From there we headed up the standard route to Windom Peak.  On the way up we didn’t really pass anyone.  Though at the top we did have a young kid come right up behind us.  He had previously hiked Sunlight and had far more energy than either of us had.  We sat at the Peak and snapped some photos then headed down off the mountain.  All in all it took us around 9 hours round trip.  Though we weren’t by any means rushing ourselves.

The next morning we slept in till around 9 or 10 AM.  After getting up and getting our stuff sorted out a herd of the mountain goats decided to pay us a visit.  It turns out that the head of the pack was hoarding the rock I had peed on earlier that morning.  Every time another goat would get near it would chase it off.  After it got it’s fill of all my salt they became curious of what I was doing.  I was down by the creek filling our camelbacks when I looked over my shoulder and one of them was creeping up on me with it’s ever watchful eyes.  I stood up and it continued to inch closer until it was probably 5 feet from me.  Then after a stare down of a couple minutes it decided to head back up to where the rest of the herd was.  I’m not sure if it was just curious what I was doing, threatened by me being there, or if it was just waiting for me to pee so it could get some more!

That day we decided to check out some of the mines in the area and just generally explore the area.  We headed up the trail that goes up over Columbine Pass.  We passed several camps, herds of goats, and a couple hikers.  We also passed one major camp that looked like it was a big base camp for workers on the trail.  I bet they had most of their stuff hauled in via helicopter since they were up by treeline and they had several big boxes that wouldn’t be easily hauled any other way.  We then came across some really cool mines but didn’t venture into any of them.  I’m sure they are very unstable these days.  We also had one goat with a radio collar that stalked us down the trail a half a mile or so.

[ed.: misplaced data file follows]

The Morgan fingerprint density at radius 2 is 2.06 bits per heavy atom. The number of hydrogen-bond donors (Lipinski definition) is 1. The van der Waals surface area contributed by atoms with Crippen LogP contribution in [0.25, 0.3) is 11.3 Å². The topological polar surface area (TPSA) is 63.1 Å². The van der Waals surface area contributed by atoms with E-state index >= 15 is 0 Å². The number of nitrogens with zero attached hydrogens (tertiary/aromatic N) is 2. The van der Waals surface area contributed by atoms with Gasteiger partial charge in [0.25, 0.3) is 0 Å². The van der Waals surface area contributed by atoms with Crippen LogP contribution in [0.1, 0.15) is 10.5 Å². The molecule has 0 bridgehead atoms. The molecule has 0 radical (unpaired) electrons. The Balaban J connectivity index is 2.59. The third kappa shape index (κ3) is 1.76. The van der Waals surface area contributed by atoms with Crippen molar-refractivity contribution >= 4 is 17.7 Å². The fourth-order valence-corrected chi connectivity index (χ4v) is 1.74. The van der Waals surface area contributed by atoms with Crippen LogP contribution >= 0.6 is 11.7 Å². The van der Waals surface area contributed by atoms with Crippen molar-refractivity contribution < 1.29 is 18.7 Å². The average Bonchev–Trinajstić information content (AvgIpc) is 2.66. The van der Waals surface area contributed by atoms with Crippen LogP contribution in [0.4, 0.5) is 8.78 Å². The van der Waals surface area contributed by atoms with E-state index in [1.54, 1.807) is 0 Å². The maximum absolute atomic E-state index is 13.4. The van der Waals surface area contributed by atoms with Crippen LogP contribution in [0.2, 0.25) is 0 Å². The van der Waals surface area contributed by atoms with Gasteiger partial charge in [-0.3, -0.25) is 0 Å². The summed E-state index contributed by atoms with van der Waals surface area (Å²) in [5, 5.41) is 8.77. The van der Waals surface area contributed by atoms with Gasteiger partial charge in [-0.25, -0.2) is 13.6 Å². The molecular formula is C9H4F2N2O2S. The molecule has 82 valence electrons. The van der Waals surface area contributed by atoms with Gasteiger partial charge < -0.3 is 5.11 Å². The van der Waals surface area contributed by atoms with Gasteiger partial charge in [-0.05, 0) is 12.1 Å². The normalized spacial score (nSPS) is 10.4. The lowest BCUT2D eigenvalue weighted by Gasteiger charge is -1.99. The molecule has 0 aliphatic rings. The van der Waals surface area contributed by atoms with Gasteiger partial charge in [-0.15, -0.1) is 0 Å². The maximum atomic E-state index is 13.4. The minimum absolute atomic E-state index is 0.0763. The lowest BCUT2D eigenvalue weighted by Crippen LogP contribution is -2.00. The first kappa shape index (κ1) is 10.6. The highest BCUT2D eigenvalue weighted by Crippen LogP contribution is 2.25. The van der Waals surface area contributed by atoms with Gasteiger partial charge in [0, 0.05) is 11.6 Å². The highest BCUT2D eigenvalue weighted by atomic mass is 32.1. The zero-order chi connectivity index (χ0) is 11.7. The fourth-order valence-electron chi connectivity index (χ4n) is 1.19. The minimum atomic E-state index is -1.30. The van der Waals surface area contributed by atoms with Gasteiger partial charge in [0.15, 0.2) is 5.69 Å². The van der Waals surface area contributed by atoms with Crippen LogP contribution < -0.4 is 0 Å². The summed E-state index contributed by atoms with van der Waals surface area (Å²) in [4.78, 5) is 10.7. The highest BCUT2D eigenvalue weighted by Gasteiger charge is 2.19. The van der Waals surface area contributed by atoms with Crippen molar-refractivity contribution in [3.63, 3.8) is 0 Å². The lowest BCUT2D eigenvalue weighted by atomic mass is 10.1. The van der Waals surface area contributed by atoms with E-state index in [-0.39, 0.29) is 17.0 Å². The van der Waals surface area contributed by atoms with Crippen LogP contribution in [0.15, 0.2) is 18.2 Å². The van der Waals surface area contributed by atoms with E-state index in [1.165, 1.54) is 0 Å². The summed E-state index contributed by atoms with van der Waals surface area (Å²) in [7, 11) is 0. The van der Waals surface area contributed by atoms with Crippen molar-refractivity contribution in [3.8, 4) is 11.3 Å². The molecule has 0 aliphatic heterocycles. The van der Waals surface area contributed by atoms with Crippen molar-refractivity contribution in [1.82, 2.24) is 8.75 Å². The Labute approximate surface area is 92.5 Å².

The next day (the 4th of July) we got up early, packed our camp up, and made the hike back down to the railway.  The train picked us and 6 other backpackers up around 11:30 AM.  After getting back into town on that beautiful ride, we went and grabbed a beer and burger while watching all the interesting folk striding through town.

Quite the trip overall and I would definitely recommend it to anyone interested in a couple day outing to bag a 14er or three!

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Backpacking with the family and my clumsy self.


I went with my family (Mom, Spencer, Andrea, Chase, and Richard) on a trip to Canyonlands to do the backpacking trip I went on three weeks previous.  All 6 of us were able to load up in to Spencer’s Jeep Commander and just throw all of our packs on top of the Jeep.  Thank goodness for huge SUV’s.  We stayed the night in Moab then got up at a decent time Friday morning and drove out to Canyonlands to pick up our permits and get on our way.